Authentic saffron risotto: the Italian recipe to traditional risotto alla milanese with step by step instructions. This creamy risotto with saffron and lots of parmesan is a beloved Italian main course. But you can also serve smaller portions as side dish, it pairs exceptionally well with beef.
Saffron risotto is probably one of the most famous risotto recipes. The wonderful marriage between the flavours of saffron and parmesan makes this dish elegant and delectable, a true pearl from the northern Italian cuisine.
If you want to add an authentic Italian risotto recipe to your repertoire, risotto alla milanese is an easy one to make. As long as you have all the ingredients ready, it will take less than one hour from start to finish.
Risotto alla milanese facts
Did you know that authentic saffron risotto is not vegetarian? The original recipe features beef bone marrow among its ingredients, and the risotto is cooked with beef broth. Since bone marrow is not easy to come by, I do not feature it in my recipe. But everything else follows the traditional recipe from Milan.
Rice pilaf with saffron had been known in Italy since the Middle Ages as a Middle Eastern recipe, but risotto alla milanese as we know it today had its official “birth” on September 8, 1574 when it featured on a wedding menu. Powdered saffron was used as a colouring pigment by glass-makers working the stained glass windows of the Milan Cathedral. When the daughter of the team’s master got married, they added saffron to the rice cooked in stock to colour it yellow. It was the first documented occurrence of saffron risotto.
You may be familiar with wine featuring as ingredient in risotto recipes, but it’s not true for all of them. According to the official saffron risotto recipe registered in Milan to protect its origin, wine does not list among the ingredients to risotto alla milanese.
Ingredients and ingredient notes
For detailed quantities, please refer to the recipe card at the bottom of this post. There you can also click to convert quantities from metric to US customary.
- Risotto rice like Carnaroli or Arborio is fundamental. These types of short-grain rice contain the right amount of starch to make the risotto naturally creamy.
- Butter! This is a recipe from northern Italy, where the cooking fat has historically been butter, and not olive oil.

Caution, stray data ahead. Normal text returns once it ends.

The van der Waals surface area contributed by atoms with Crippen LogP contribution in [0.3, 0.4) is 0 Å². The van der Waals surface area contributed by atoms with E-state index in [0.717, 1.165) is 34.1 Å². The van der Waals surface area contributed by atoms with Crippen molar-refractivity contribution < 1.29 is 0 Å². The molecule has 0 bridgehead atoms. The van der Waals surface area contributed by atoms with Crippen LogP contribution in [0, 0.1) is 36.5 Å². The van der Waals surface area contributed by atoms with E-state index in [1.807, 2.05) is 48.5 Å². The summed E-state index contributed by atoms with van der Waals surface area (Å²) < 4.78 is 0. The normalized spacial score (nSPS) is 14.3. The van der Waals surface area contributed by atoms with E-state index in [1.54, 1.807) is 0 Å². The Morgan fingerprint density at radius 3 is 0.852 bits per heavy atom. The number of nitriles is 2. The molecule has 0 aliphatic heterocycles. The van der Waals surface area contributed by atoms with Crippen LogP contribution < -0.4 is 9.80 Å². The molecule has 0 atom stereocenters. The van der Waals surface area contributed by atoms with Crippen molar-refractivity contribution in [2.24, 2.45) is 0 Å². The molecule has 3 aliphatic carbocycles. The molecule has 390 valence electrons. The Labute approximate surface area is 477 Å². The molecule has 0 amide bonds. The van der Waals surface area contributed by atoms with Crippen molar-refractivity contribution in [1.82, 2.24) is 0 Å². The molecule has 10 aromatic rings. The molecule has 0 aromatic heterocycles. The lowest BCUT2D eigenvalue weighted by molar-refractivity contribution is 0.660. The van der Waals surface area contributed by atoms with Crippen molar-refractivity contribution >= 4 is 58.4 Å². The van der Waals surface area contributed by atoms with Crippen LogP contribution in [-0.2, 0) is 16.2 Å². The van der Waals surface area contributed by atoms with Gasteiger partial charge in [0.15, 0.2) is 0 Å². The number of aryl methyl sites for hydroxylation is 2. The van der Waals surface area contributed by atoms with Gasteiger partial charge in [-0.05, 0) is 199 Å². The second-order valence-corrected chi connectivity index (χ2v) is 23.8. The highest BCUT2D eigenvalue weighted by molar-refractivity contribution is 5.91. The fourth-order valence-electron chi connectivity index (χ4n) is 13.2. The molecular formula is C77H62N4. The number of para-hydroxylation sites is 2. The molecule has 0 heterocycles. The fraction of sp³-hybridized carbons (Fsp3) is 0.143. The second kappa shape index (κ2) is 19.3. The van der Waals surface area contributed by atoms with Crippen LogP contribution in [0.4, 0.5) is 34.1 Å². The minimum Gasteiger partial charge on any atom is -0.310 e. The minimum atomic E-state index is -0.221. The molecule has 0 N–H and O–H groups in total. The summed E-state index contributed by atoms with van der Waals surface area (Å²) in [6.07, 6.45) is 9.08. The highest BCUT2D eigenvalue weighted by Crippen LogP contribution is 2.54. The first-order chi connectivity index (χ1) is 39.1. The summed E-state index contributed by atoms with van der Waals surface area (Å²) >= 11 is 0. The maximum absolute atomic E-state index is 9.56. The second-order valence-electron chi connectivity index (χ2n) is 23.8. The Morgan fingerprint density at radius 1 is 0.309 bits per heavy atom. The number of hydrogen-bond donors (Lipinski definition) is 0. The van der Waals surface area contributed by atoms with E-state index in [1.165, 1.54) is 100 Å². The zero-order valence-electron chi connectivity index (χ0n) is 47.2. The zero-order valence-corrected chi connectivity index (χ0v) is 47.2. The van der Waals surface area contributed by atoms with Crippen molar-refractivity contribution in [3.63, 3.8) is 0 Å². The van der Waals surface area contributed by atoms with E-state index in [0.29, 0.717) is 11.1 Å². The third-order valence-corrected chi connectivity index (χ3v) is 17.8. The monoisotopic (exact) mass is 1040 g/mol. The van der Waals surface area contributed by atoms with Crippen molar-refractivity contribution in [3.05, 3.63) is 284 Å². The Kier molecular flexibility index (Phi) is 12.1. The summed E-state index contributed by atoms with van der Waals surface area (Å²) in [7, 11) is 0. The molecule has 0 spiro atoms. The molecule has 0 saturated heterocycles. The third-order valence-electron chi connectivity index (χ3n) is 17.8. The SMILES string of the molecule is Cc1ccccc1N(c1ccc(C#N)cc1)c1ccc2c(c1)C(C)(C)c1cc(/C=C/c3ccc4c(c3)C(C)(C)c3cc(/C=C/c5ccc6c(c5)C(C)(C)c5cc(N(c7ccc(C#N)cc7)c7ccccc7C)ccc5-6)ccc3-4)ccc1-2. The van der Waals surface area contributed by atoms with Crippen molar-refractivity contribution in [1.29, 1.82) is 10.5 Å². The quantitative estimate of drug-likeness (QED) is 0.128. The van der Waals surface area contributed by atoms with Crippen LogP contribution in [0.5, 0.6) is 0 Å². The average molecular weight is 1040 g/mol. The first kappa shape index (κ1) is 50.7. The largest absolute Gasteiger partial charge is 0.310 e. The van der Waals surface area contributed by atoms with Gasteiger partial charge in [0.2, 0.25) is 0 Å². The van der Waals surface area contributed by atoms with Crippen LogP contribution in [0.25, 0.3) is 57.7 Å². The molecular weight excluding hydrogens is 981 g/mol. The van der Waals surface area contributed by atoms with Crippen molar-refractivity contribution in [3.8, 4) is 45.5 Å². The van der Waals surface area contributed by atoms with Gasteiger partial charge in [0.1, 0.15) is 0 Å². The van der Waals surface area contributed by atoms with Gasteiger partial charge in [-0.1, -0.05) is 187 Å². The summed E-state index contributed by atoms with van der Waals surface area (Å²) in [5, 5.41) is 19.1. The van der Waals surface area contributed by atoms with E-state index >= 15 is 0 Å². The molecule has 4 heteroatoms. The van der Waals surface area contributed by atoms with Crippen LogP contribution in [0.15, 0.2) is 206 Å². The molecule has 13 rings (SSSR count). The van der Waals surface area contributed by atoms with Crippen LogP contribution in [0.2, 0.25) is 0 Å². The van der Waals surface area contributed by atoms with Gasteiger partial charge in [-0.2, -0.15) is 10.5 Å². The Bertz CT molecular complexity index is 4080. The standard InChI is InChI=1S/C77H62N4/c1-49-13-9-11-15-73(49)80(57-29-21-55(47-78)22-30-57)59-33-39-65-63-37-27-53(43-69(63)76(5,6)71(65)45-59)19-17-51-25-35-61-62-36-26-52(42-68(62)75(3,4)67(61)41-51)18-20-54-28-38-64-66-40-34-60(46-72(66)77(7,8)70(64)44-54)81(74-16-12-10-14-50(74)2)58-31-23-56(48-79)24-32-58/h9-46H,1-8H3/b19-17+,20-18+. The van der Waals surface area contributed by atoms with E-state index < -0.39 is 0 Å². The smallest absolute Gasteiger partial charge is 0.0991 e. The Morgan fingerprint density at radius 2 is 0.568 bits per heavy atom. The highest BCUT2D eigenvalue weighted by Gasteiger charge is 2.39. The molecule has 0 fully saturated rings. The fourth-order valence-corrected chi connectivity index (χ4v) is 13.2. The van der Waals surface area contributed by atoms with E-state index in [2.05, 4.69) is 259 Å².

- Grana Padano is the parmesan cheese produced in the Lombardy region where Milan is, thus accounting for the most local choice of cheese. Parmigiano Reggiano is a great alternative, like any other kind of parmesan cheese as long as it’s from Italy.
- Beef broth is the traditional liquid used to cook saffron risotto. It gives the final dish a deeper flavour than vegetable stock. Beef marrow lists in the original recipe, too, but I don’t have access to it so I normally do not include it in mine.
- You can use saffron threads of powdered saffron like I did.
How to make saffron risotto step by step
- Set a pan on medium heat and melt half of the butter. Mince the onion and add it to the butter. Sauté for about 5 minutes, extracting the flavour of the onion into the cooking fat. Reduce the heat if the onion starts to fry/burn. When the onion is soft and the butter fragrant, add the rice and toast 2 minutes, stirring constantly.
- Add enough broth to just cover the rice, stir and let simmer until absorbed. Repeat and continue working in batches until all the broth had been added and has absorbed into the rice. Stir from time to time to make sure that the rice is not sticking to the bottom of the pan, lower the heat if this happens. You want to slowly evaporate the broth, so the use of medium-low heat is key.
- After the last addition of broth has been added and has almost completely been absorbed by the rice, remove from the heat. Stir in the saffron.
- After stirring in the saffron, add the rest of the butter and the grated cheese and stir to evenly distribute, helping both the cheese and butter to melt. This procedure will nail the perfect creamy texture.